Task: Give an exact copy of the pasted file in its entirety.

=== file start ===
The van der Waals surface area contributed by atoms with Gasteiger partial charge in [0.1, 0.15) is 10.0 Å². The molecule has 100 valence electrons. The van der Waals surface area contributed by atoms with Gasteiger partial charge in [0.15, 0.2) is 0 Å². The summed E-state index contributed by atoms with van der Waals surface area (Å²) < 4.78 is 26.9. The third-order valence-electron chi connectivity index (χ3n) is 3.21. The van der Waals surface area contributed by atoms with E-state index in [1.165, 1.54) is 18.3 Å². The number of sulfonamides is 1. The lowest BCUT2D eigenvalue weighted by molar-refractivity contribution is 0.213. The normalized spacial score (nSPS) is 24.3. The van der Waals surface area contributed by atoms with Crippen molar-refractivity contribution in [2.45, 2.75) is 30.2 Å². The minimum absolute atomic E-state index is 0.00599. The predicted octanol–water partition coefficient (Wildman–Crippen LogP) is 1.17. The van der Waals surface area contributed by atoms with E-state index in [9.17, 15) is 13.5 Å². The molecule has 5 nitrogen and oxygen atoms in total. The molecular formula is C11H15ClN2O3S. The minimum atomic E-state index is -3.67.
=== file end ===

The van der Waals surface area contributed by atoms with Gasteiger partial charge in [0.1, 0.15) is 10.0 Å². The molecule has 100 valence electrons. The van der Waals surface area contributed by atoms with Gasteiger partial charge in [0.15, 0.2) is 0 Å². The summed E-state index contributed by atoms with van der Waals surface area (Å²) < 4.78 is 26.9. The third-order valence-electron chi connectivity index (χ3n) is 3.21. The van der Waals surface area contributed by atoms with E-state index in [1.165, 1.54) is 18.3 Å². The number of sulfonamides is 1. The lowest BCUT2D eigenvalue weighted by molar-refractivity contribution is 0.213. The normalized spacial score (nSPS) is 24.3. The van der Waals surface area contributed by atoms with Crippen molar-refractivity contribution in [2.45, 2.75) is 30.2 Å². The minimum absolute atomic E-state index is 0.00599. The predicted octanol–water partition coefficient (Wildman–Crippen LogP) is 1.17. The van der Waals surface area contributed by atoms with E-state index in [9.17, 15) is 13.5 Å². The molecule has 5 nitrogen and oxygen atoms in total. The molecular formula is C11H15ClN2O3S. The minimum atomic E-state index is -3.67.